When a gender lens is applied to government policy, it becomes clear that women experience the consequences of policy differently to men. In this post, Policy Whisperer Susan Maury introduces the Women’s Policy Action Tank and why there is a need for highlighting women’s needs in the policy arena.
By now we ought to all know that in Australia women are paid less for comparable work than men, and this amount is considerable – averaging 24% on average for total remuneration package of full-time workers, but ballooning up to a whopping 141% for barristers; an irony on the injustice of the pay gap. Despite higher levels of education, they lag behind men in workforce participation and accumulate less in Superannuation. This makes women more vulnerable to various forms of partner abuse, poverty and homelessness. These disparities are underpinned by cultural norms of masculinity and femininity, home and carer duties. The accrual of disadvantage across the lifespan for women has been unpacked in greater detail here.
These entrenched disadvantages effect slightly over half of the Australian population. Therefore, it is particularly surprising – and worrying – that Australian public policy has not been able to fully address these issues before now.
Government policy is often viewed as responding to public opinion. Yet we know that “the public” is not homogenous, and many voices are absent from the policy debate. We are also acutely aware that women are not the only people who are not adequately served by government policy. I recently wrote about how policy that is targeted specifically at asylum seekers as well as Aboriginal and Torres Strait Islanders appears, in many instances, to be specifically designed to impede positive outcomes. The history of disability policy provides another case study of how the concept of “public opinion” is not an adequate litmus test for effective policy. It is widely acknowledged that historically this policy “imposed… barriers that subject persons with disabilities to lives of unjust dependency, segregation, isolation, and exclusion. Attitudinal barriers are characterized by beliefs and sentiments held by nondisabled persons about persons with disabilities.” (Silverstein 1999, p. 1695) While we may see this as outdated thinking, there are still questions about whether the NDIS will enhance human rights for people with a disability.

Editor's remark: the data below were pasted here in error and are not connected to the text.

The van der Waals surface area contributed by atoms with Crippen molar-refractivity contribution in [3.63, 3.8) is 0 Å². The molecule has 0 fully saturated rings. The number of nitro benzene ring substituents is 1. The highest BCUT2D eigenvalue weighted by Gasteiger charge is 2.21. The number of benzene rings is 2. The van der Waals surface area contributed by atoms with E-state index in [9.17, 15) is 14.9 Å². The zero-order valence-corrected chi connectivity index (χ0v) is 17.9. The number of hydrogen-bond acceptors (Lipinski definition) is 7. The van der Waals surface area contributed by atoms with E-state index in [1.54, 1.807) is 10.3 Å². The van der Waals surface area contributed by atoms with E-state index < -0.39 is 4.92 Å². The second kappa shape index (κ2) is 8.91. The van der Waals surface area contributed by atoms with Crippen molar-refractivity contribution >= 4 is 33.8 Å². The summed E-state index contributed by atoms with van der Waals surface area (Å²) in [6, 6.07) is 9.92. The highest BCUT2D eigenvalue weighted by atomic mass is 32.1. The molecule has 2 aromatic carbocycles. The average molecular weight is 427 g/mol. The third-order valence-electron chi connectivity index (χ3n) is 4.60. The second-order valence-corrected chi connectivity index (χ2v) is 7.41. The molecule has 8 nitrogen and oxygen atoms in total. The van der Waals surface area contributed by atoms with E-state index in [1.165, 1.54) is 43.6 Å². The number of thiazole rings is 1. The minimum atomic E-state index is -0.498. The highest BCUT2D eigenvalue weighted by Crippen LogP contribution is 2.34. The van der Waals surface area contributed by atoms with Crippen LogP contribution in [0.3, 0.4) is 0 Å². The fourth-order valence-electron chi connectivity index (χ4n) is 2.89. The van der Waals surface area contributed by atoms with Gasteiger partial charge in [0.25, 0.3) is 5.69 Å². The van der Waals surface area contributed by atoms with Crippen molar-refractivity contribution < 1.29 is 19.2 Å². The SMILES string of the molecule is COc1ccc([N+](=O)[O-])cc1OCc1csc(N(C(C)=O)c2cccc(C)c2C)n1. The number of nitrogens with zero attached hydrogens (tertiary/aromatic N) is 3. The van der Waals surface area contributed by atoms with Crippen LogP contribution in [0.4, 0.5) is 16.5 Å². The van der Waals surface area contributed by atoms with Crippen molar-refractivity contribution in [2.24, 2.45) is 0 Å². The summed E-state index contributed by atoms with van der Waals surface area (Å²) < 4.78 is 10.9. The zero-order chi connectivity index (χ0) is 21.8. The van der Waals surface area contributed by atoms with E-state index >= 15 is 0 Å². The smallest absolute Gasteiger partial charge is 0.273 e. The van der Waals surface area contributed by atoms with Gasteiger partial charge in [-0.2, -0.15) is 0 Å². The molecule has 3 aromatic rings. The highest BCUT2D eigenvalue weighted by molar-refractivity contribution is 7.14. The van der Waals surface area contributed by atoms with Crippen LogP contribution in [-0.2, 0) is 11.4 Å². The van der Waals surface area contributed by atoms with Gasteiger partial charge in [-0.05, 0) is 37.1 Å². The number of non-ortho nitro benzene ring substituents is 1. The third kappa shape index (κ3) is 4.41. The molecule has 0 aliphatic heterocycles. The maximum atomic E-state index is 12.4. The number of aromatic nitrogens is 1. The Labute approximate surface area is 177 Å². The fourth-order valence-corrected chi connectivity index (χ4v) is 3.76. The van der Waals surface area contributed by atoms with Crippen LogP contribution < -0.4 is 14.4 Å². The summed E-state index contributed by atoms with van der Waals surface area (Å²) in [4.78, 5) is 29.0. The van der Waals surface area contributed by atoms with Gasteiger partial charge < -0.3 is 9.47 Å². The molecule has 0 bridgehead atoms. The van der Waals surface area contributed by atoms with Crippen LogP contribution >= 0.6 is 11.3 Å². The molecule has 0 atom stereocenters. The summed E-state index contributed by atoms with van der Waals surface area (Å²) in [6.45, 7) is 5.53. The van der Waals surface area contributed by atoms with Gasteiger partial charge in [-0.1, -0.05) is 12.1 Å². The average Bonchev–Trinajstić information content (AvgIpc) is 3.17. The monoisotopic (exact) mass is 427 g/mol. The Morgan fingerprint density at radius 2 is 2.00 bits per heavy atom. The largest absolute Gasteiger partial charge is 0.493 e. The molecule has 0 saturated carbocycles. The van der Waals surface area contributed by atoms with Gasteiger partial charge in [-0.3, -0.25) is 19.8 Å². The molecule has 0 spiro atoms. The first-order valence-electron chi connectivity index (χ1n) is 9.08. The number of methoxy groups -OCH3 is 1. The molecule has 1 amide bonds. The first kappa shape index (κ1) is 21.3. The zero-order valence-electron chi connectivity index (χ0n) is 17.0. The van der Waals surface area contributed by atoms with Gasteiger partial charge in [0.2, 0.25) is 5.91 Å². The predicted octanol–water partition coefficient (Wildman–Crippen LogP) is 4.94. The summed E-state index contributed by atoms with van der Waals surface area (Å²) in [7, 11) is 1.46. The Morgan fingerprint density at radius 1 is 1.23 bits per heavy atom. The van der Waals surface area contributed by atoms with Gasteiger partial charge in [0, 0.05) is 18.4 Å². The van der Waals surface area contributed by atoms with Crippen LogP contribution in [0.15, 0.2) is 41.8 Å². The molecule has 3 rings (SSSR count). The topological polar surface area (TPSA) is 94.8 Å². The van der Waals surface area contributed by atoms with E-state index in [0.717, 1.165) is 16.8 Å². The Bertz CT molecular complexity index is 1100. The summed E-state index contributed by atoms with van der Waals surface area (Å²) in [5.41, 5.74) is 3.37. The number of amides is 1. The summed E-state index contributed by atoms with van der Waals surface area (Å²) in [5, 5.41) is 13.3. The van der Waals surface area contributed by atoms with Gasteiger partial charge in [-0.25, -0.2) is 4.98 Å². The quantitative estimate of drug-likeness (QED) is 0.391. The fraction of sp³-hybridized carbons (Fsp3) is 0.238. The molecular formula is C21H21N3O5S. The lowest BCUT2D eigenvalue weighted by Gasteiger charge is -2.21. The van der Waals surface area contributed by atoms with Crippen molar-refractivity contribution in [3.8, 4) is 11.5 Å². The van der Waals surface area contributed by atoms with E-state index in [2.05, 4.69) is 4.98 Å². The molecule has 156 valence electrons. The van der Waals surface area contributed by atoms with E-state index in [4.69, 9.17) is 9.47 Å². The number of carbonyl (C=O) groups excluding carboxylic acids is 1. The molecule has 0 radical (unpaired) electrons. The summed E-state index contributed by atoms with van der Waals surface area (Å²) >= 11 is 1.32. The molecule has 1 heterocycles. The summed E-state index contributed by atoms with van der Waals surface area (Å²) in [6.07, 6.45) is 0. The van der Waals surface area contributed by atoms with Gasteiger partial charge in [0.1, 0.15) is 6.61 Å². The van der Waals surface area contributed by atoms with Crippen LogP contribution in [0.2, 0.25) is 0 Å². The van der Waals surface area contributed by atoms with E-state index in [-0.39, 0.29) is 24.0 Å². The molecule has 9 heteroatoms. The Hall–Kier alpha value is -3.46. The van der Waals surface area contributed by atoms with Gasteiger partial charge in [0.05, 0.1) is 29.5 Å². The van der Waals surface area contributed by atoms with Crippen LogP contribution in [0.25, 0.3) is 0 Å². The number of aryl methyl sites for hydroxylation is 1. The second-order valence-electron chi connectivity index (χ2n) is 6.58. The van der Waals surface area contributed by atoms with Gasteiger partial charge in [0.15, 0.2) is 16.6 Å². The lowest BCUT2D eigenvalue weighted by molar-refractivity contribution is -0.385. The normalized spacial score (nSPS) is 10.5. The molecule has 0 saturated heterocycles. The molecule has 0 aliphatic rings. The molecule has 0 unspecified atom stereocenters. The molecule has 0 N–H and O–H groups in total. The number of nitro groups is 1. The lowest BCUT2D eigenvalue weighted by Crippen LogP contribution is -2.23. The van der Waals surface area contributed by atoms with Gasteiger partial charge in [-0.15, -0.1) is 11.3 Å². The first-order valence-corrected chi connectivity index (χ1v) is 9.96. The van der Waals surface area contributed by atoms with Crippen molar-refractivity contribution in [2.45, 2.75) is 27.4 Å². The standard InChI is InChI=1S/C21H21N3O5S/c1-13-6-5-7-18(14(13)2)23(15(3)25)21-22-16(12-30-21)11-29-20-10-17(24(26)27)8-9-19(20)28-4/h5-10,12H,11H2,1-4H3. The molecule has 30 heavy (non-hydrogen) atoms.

Carol Bacchi gets to the heart of the matter with her 2009 book, Analysing Policy: What’s the problem represented to be? She correctly identifies that even where public opinion is supportive of people who are silenced in the policy debate, the manner in which the issue is framed is critical. Framing the issue, or representing the problem, leads directly to the policy solution. A prime example of the power of framing is in the government’s Stop the Boats campaign, in which the aggressive turning back of refugees coming by sea is framed as “the most compassionate thing you can do.” The Northern Territory Emergency Response (the Intervention) was framed as “protecting Aboriginal children” while imposing unprecedented regulations on individuals and communities.